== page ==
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Can Clutter Affect Health? You Bet!

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Wellness related image Photo: Getty Images

Sure, we all know how much better we feel after clearing a cluttered mess. Personally, I am the queen de clutter, and although I can look at my clutter and note how un-anesthetically pleasing it is, I got to wondering if the effects of clutter go beyond the eye.

With a little research I realized that clutter isn’t just an eyesore, it can affect many other areas of your life and health!

1. Upper respiratory problems: Dust, dirt and dander make up some of the household dangers that contribute to upper respiratory problems. Not only does a clean, clutter-free home make us feel warm and fuzzy inside, it also keeps the warm and fuzzy dust bunnies out of our respiratory system, promoting healthier lungs and airways!

According to the Asthma and Allergy Foundation of America, household dust not only contributes to asthma attacks but has also been found to actually cause lung inflammation.

2. Cortisol: Ever spend a really long time looking for something? Maybe it's something really important and you end up getting into that nervous, frantic search mode for minutes, days or even weeks!

We all know that stress is bad for us. Stress can release the hormone cortisol, causing us to gain weight. Keeping free of clutter makes it easier to remember where our belongings are, eliminating unnecessary stress and allowing us to spend more of our precious time and energy doing things that are worth while!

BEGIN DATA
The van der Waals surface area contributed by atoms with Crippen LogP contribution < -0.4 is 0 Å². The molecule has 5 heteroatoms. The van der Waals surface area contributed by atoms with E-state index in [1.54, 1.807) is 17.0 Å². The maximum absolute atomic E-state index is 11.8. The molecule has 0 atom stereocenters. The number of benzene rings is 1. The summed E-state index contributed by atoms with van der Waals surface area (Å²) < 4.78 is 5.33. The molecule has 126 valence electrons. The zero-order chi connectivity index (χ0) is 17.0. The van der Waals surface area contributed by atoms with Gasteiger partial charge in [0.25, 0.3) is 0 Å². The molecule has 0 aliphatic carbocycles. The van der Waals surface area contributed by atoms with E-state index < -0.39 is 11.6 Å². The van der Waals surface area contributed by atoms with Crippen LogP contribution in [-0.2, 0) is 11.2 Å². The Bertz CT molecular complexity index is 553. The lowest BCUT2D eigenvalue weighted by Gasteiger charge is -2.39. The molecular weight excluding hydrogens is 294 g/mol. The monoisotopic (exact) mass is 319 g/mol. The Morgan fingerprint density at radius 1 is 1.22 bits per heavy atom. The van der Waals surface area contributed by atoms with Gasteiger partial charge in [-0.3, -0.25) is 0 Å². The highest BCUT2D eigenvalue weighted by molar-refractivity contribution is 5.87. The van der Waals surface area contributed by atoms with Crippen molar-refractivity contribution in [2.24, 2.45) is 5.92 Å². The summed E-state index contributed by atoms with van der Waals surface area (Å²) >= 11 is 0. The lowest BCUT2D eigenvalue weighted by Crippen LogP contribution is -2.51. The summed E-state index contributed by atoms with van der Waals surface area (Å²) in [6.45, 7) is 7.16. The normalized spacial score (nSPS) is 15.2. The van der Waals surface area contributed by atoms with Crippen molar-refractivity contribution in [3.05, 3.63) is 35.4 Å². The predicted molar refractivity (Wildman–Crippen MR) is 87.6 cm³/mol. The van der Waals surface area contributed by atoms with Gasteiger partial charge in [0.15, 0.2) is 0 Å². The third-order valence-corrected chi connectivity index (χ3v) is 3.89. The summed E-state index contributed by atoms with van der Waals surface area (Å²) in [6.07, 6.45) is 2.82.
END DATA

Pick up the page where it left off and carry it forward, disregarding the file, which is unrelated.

3. Fitness: If you can’t find it you wont use it. This goes for that exercise ball, dumb bells, running shoes, tennis rackets and anything else that could provide reasons to exercise! If it’s in plain view to see every day you’ll remember that you spent money on these things for a reason!

I put my dumbbells out in the open so it’s that much easier to pick up if I’m lounging around the house and have a few extra minutes. (Note that I do NOT use the dumbbells if they're covered with clothing, and I cannot see them).

Heck, light cleaning for one hour can burn 175 calories!

4. Visual sensory overload: Okay, I know it sounds kind of silly but think about it this way.

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EmpowHER Guest

I am so overwhelmed by he clutter on this page it is hard to finish the article. Irony--party of one.

November 21, 2011 - 11:03pm
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